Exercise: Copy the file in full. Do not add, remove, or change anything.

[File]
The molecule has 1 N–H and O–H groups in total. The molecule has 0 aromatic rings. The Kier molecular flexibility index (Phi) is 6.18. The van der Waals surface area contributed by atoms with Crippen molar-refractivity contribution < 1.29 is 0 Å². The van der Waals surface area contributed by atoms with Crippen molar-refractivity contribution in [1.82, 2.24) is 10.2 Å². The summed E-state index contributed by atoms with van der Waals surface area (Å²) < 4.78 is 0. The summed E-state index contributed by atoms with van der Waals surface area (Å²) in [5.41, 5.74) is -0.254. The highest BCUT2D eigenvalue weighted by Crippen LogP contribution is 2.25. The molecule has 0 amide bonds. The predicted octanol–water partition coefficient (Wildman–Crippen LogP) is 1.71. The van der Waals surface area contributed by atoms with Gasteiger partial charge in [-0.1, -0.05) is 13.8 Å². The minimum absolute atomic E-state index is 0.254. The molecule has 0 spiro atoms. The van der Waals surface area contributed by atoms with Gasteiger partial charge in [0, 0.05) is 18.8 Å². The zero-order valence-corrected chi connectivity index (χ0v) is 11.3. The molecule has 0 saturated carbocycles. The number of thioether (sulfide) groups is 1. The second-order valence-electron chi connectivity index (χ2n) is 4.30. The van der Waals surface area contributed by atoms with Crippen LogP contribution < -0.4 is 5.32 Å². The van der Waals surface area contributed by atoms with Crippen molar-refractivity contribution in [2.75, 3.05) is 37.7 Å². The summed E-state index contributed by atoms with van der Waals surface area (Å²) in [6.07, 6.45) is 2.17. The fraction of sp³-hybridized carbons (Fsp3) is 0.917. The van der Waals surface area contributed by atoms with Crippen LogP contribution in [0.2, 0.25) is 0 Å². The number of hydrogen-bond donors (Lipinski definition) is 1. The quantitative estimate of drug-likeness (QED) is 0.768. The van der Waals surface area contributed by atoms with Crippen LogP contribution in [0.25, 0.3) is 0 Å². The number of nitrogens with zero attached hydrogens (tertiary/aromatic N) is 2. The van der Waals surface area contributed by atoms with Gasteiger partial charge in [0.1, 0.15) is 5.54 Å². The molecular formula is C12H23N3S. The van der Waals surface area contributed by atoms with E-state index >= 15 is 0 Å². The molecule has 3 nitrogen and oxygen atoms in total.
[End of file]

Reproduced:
The molecule has 1 N–H and O–H groups in total. The molecule has 0 aromatic rings. The Kier molecular flexibility index (Phi) is 6.18. The van der Waals surface area contributed by atoms with Crippen molar-refractivity contribution < 1.29 is 0 Å². The van der Waals surface area contributed by atoms with Crippen molar-refractivity contribution in [1.82, 2.24) is 10.2 Å². The summed E-state index contributed by atoms with van der Waals surface area (Å²) < 4.78 is 0. The summed E-state index contributed by atoms with van der Waals surface area (Å²) in [5.41, 5.74) is -0.254. The highest BCUT2D eigenvalue weighted by Crippen LogP contribution is 2.25. The molecule has 0 amide bonds. The predicted octanol–water partition coefficient (Wildman–Crippen LogP) is 1.71. The van der Waals surface area contributed by atoms with Gasteiger partial charge in [-0.1, -0.05) is 13.8 Å². The minimum absolute atomic E-state index is 0.254. The molecule has 0 spiro atoms. The van der Waals surface area contributed by atoms with Gasteiger partial charge in [0, 0.05) is 18.8 Å². The zero-order valence-corrected chi connectivity index (χ0v) is 11.3. The molecule has 0 saturated carbocycles. The number of thioether (sulfide) groups is 1. The second-order valence-electron chi connectivity index (χ2n) is 4.30. The van der Waals surface area contributed by atoms with Crippen LogP contribution < -0.4 is 5.32 Å². The van der Waals surface area contributed by atoms with Crippen molar-refractivity contribution in [2.75, 3.05) is 37.7 Å². The summed E-state index contributed by atoms with van der Waals surface area (Å²) in [6.07, 6.45) is 2.17. The fraction of sp³-hybridized carbons (Fsp3) is 0.917. The van der Waals surface area contributed by atoms with Crippen LogP contribution in [0.2, 0.25) is 0 Å². The number of hydrogen-bond donors (Lipinski definition) is 1. The quantitative estimate of drug-likeness (QED) is 0.768. The van der Waals surface area contributed by atoms with Crippen LogP contribution in [0.25, 0.3) is 0 Å². The number of nitrogens with zero attached hydrogens (tertiary/aromatic N) is 2. The van der Waals surface area contributed by atoms with Gasteiger partial charge in [0.1, 0.15) is 5.54 Å². The molecular formula is C12H23N3S. The van der Waals surface area contributed by atoms with E-state index >= 15 is 0 Å². The molecule has 3 nitrogen and oxygen atoms in total.